In 1976, Debi Shearwater of Hollister led her first pelagic seabird tour. What started out as a way of sharing her passion for birds and the beauty of nature turned into a four-decade-long adventure that saw her guide over 67,000 people on pelagic seabird trips.
Shearwater, 68, made running tours as a hobby into a business in 1990 after retiring as a dental hygienist. Now a field ornithologist who received the American Birding Association’s Ludlow Griscom Award for Outstanding Contributions in Regional Ornithology in 2018, Shearwater said she’s visited over 100 countries and trekked across all seven continents on bird-watching journeys. She said Monterey Bay is one of the top five places in the world to see marine life.
Annie Auklet, a character in the 2011 movie “The Big Year,” is based on Shearwater, who changed her last name from Robinson to Shearwater in 1980.
She plans to host her final round of pelagic tours in Monterey Bay this season before retiring from her company Shearwater Journeys.
“I love going to new places, but I love coming home to San Benito County,” she said.
Shearwater praised the diversity of species found throughout San Benito County. She’s documented prairie falcons, ferruginous hawks, mountain plovers, yellow-billed magpies, Nuttall’s woodpeckers, Lawrence’s goldfinches, oak titmouses, California condors and greater roadrunners.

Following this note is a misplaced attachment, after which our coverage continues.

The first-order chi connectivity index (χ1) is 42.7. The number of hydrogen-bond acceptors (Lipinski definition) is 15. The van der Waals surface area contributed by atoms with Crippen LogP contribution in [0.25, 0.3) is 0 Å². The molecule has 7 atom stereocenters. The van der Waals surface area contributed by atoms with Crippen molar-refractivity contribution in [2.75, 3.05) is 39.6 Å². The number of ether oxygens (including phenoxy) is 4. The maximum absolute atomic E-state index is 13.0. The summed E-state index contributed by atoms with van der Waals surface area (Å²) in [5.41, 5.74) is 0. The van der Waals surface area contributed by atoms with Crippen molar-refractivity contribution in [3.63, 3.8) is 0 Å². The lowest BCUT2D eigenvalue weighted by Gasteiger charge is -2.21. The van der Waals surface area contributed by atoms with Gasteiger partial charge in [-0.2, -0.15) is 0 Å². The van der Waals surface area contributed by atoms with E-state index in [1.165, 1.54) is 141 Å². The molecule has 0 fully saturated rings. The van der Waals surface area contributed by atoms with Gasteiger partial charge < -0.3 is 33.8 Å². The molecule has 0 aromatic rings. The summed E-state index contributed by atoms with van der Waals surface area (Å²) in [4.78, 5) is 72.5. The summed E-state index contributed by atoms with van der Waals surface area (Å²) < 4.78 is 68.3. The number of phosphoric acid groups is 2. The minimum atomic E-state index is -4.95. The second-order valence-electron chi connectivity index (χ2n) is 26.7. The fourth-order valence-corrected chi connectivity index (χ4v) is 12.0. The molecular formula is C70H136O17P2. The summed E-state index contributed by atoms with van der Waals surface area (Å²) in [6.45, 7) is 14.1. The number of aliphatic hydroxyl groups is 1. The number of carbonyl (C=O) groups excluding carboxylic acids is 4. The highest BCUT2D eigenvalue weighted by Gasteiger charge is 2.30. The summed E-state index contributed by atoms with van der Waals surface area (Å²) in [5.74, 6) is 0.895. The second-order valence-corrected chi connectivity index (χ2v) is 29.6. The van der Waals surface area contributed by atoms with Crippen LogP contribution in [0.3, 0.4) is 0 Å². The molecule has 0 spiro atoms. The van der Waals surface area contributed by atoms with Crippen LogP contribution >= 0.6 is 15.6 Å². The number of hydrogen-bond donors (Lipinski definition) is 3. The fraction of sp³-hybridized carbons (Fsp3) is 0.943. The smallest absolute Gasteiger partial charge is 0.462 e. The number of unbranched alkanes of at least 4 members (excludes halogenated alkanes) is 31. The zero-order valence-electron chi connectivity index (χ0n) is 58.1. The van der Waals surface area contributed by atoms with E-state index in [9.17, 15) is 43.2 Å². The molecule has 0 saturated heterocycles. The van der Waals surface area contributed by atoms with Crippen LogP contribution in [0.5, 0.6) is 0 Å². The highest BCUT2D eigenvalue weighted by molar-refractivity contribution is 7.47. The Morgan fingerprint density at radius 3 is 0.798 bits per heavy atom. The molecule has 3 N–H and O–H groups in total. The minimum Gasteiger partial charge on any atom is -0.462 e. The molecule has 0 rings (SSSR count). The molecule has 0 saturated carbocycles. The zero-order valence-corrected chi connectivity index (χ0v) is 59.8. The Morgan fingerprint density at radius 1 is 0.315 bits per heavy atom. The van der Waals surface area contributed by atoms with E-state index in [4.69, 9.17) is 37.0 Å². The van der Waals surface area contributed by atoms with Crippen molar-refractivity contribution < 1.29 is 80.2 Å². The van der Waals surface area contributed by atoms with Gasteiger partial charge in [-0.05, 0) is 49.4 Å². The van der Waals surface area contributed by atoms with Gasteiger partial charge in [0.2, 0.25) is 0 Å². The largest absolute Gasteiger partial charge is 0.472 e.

“The golden eagle is my most favorite bird in the whole world,” Shearwater said. “San Benito County is an excellent place to see them. They are year-round residents of the county.”
Where are the best areas in the county to go birdwatching? Shearwater suggests Santa Ana Valley, Panoche Valley, and the Pinnacles.
“Panoche Valley is known by birdwatchers everywhere as a place to go in the winter,” she said. Prey falcons, vesper sparrows, mountain plovers and burrowing owls can be seen throughout Panoche Valley in the winter, she added.
Shearwater said that California condors, Lawrence’s goldfinches, wrentits, and California scrub-jays are at Pinnacles National Park.
“Birds are very tame at the Pinnacles,” she said. “They are very easy to photograph there.”
For people living or staying in the more urban areas of the county, bird-watching can still be diverse and exciting. In addition to species of prey, various species of hummingbirds, orioles, grosbeaks, and sparrows can be seen.
“We live in a great place,” Shearwater said. “There’s no end to lists you can make.”
Sticking to public roads, Shearwater has traversed the county by car to catch glimpses of greater roadrunners in New Idria and birds of prey at Fremont’s Peak in San Juan Bautista.
On her road trips in the county, Shearwater said people have sometimes welcomed her on their private property to allow her to continue bird-watching.
“This county has so many nice people,” she said.
What is a perfect day of bird-watching for someone who has crossed the globe in her journeys?
Shearwater said, “When I am out by myself in San Benito County on a road, all alone, nobody else around, sun setting, coyotes howling, waiting for the owls to come out.”